How to prepare for 'volatile' start to fire season
LAST season South Burnett fire crews responded to 300 fires across the region, that is double the number than the year before.
It was one of the region's busiest and longest seasons spanning 10 months from July to April.
South Burnett rural inspector Marty Taylor and his Queensland Fire and Emergency Service team are urging residents to play their part ahead of the start of the season this year.
"We need to make the best of the time we have so we need to make sure the locals do what they can to make sure they are safe,” he said.
"What we are asking people to do is assist us to be bushfire ready by clearing their properties of dead leaves, branches, tall grass and any fuel for fire.
"We know the graziers have had good rain and they are reluctant to burn off any grass for grazing stock but it is up to them to manage fire risks on their properties and they can do that by putting in fire breaks.”
The wet and windy weather of late has delayed the service conducting hazard reduction burns as part of Operation Coolburn, which is not an ideal start to the season, according to Insp Taylor.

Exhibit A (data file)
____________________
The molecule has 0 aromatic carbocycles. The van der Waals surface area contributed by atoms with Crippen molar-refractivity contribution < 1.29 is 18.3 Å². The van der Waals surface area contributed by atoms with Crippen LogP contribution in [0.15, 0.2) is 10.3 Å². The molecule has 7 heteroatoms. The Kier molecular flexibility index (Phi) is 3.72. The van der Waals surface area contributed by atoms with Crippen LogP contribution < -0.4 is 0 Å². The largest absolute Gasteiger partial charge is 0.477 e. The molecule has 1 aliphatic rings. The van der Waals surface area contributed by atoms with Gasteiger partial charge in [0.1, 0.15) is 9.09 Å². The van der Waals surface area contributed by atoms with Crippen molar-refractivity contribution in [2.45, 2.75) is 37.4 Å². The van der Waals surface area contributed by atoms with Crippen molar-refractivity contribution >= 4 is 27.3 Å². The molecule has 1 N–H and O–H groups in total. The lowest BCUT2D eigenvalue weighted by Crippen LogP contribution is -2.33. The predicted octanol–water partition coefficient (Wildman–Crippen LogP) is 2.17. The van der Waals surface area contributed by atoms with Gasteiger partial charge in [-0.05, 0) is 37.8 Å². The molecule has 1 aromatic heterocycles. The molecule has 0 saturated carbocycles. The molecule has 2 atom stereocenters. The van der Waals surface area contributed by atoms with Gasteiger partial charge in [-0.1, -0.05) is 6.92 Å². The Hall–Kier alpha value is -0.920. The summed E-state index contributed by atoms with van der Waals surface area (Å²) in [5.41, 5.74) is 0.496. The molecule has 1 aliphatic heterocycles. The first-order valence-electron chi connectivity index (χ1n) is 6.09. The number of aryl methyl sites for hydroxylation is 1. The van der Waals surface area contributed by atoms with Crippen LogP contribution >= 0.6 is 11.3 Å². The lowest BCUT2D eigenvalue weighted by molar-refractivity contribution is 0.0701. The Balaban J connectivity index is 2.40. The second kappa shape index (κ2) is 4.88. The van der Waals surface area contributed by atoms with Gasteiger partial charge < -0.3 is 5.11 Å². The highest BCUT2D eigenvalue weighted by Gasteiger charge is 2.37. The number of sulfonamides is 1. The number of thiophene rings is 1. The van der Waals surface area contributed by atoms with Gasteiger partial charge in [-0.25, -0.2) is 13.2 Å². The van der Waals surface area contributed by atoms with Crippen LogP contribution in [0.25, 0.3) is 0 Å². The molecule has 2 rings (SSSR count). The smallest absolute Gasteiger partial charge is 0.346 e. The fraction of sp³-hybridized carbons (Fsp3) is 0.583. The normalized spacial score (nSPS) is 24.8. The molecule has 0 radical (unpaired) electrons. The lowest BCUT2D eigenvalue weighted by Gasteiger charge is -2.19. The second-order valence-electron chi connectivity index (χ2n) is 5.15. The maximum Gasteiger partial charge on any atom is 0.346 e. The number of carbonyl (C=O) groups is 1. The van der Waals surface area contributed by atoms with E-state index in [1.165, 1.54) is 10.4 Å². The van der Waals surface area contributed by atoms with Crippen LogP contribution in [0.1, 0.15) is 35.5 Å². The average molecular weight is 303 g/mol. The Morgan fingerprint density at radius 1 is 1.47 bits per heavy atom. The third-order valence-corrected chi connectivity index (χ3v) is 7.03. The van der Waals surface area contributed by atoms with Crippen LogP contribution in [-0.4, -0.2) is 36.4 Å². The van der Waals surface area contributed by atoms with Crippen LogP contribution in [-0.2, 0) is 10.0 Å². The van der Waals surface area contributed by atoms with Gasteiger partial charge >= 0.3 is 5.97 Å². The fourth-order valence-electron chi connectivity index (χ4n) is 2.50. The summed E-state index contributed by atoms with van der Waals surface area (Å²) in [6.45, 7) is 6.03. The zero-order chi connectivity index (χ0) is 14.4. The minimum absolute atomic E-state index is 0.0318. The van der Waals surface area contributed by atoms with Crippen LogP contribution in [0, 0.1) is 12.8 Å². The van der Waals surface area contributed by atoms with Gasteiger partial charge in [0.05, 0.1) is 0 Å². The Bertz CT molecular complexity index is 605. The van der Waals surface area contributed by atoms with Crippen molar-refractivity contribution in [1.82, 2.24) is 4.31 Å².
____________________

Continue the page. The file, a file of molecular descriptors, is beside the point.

"We are prepared for it but we can't predict what the weather is going to do,” he said.
"We are facing a difficult situation where we don't know how the fire is going to behave.”
While the fire season officially starts on September 1 Insp Taylor said the South Burnett typically jumped the gun and expected fires start in the region in August.
"It is hard because some years are completely different,” he said.
"The South Burnett is pretty volatile at the start of the season and until we get good rain.”
Insp Taylor said land owners needed to ensure they had a fire permit and cleared access to their property for fire trucks which require four metres clearance in each direction.
"We have got some good rural brigs in the South Burnett that spread a good message on fire safety and awareness,” he said.